Contributor: Hugh C. McBride, BA, clinical content team member, Timberline Knolls
It is impossible to overemphasize the importance of addressing all co-occurring conditions during treatment for eating disorders. For example, many women and girls who are struggling with an eating disorder turn to weight loss supplements as an unhealthy means of helping them lose dangerous amounts of weight.
The abuse of or addiction to weight loss supplements is not exclusive to individuals with eating disorders, but among this already vulnerable population, this type of substance abuse can significantly increase both the risk of long-term damage and the difficulty of achieving lifelong recovery.
The Variety of Weight Loss “Supplements”
The term “weight loss supplement” is a broad category that encompasses substances such as vitamins, minerals, botanicals, herbs, amino acids, enzymes, and similar products. Such supplements are available on a non-prescription (over-the-counter) basis, and are often marketed as “all natural.”
Many are also given names that emphasize quick weight loss with little effort. Examples of this type of naming include Slim Trim U, Dream Body Slimming Capsule, SlimEasy Herbs, 1 Day Diet, Magic Slim Tea, and Perfect Body Solutions.
It is no surprise that both the relative ease of access and the enticing packaging can make weight loss supplements extremely attractive to people who are desperate to achieve unhealthy levels of weight loss.
On the Shelf Doesn’t Mean Safe
However, as the U.S. Food and Drug Administration has made many efforts to clarify, the presence of weight loss supplements on the shelves of stores in the United States does not mean that these substances are approved for safe unmonitored use.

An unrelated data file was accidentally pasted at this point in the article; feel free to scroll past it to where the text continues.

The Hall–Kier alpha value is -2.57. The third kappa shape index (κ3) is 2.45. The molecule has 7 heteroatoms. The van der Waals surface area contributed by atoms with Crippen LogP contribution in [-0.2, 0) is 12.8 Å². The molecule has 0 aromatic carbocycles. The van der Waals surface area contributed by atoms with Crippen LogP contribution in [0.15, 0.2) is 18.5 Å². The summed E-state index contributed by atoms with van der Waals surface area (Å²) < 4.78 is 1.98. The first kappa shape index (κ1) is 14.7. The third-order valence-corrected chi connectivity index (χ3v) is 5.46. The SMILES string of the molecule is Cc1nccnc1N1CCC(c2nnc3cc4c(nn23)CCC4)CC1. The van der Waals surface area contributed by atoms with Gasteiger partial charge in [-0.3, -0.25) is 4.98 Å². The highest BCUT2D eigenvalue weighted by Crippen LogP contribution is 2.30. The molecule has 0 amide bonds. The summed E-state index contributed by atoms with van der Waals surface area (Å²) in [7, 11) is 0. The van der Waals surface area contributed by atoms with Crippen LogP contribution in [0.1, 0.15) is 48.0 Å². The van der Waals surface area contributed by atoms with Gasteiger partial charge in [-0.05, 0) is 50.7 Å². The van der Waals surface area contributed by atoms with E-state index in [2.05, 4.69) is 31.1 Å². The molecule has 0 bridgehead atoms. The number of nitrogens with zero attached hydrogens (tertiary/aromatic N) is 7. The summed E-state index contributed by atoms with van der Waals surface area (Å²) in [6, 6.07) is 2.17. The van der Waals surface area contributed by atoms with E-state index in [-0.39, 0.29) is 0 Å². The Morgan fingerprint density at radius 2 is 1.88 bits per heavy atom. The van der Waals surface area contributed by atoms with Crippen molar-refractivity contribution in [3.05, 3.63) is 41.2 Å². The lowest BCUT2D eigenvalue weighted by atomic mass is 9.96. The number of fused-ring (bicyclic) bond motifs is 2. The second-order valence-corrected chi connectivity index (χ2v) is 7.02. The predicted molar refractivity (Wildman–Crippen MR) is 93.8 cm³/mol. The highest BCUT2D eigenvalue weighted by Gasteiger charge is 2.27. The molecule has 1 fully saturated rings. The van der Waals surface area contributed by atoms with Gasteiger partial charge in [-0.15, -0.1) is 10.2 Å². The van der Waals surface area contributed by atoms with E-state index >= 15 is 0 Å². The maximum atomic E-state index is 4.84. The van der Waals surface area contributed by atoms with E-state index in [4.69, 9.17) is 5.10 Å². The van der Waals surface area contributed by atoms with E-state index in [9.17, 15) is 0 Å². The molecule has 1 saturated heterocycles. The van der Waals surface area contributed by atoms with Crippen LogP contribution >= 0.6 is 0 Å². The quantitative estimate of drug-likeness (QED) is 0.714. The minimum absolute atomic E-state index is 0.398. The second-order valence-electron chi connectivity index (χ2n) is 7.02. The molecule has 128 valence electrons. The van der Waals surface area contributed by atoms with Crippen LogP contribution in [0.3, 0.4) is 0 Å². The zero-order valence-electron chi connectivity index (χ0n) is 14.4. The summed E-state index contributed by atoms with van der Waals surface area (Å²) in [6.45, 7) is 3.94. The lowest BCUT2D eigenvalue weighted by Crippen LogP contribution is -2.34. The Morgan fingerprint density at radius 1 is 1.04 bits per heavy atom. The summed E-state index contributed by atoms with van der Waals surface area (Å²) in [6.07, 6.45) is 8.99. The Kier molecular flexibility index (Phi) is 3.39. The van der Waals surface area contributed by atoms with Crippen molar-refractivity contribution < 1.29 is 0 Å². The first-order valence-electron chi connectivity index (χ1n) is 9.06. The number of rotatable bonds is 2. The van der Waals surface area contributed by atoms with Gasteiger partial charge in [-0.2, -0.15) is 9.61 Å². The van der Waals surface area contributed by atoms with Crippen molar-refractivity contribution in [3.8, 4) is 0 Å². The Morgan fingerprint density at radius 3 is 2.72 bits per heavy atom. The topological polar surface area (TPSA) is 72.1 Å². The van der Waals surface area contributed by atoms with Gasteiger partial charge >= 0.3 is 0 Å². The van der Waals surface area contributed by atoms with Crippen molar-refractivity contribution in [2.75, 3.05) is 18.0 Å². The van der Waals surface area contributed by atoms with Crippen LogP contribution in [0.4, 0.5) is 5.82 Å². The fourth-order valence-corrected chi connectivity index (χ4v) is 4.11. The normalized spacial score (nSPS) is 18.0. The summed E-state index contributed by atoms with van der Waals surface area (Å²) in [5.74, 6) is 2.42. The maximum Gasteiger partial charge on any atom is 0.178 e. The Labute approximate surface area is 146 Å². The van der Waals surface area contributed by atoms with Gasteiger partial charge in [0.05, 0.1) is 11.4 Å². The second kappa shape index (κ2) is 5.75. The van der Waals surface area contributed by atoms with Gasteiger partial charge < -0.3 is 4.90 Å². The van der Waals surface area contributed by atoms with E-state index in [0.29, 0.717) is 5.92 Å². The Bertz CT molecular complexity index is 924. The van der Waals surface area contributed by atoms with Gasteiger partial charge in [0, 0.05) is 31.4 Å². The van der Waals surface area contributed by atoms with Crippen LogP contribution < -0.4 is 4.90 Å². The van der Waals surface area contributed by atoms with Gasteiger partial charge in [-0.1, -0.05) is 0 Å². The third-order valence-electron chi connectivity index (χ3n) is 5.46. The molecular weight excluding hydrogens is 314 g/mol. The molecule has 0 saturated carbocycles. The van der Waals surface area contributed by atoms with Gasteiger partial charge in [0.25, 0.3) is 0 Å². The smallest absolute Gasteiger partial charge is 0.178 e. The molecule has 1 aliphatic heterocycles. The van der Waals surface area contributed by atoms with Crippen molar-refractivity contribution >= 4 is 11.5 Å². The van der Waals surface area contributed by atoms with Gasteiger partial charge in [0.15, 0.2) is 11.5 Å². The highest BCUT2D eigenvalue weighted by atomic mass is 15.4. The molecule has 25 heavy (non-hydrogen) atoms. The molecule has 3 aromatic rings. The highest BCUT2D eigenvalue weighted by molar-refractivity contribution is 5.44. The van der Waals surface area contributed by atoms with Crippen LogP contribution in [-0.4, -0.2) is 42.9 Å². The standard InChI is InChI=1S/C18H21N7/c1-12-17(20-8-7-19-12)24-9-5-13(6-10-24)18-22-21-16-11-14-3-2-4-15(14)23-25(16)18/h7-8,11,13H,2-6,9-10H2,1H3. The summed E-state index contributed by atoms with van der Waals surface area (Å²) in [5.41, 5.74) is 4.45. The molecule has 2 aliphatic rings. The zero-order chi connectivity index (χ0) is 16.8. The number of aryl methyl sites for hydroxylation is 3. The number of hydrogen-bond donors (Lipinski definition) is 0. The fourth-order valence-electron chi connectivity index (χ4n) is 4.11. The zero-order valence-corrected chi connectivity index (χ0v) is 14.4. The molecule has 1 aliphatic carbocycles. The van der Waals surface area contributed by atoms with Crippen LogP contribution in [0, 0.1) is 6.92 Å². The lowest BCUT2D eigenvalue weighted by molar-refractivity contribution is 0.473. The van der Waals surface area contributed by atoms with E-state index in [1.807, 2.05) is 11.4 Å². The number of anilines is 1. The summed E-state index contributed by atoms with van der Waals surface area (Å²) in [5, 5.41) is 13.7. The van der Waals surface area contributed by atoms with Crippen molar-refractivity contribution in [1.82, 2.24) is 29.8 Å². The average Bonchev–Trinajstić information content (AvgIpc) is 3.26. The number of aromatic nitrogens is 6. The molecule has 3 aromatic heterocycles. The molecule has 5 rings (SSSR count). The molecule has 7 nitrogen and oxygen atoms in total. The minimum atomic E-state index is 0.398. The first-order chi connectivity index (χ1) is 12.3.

The Federal Food, Drug and Cosmetics Act (as amended by the Dietary Supplement Health and Education Act of 1994), includes language establishing that manufacturers of weight loss supplements do not need to secure approval from the FDA prior to releasing their supplements for sale.
U.S. law does require companies to ensure that their weight loss supplements are safe and that any claims made in the marketing of these products are true, but this clearly provides a large loophole through which many dangerous substances can pass into the hands of people who are struggling with an eating disorder.
Jason Humbert, a senior regulatory manager at FDA, made this very clear in a consumer update on the FDA website. Mr. Humbert is quoted as having said, “Just because you see a supplement product on a store shelf does not mean it is safe.”
What the FDA Can Do
The FDA is only able to get involved when questions arise concerning the safety of a weight loss supplement or the accuracy of its marketing materials. Possible FDA actions include:
- Issuing warning letters
- Seizing supplements
- Ordering their removal from store shelves
- Initiating criminal prosecutions against offending manufacturers
In 2014 alone, the FDA issued 30 public notifications to warn of potentially dangerous weight loss supplements, and took the additional step of ordering seven supplements to be pulled from sale.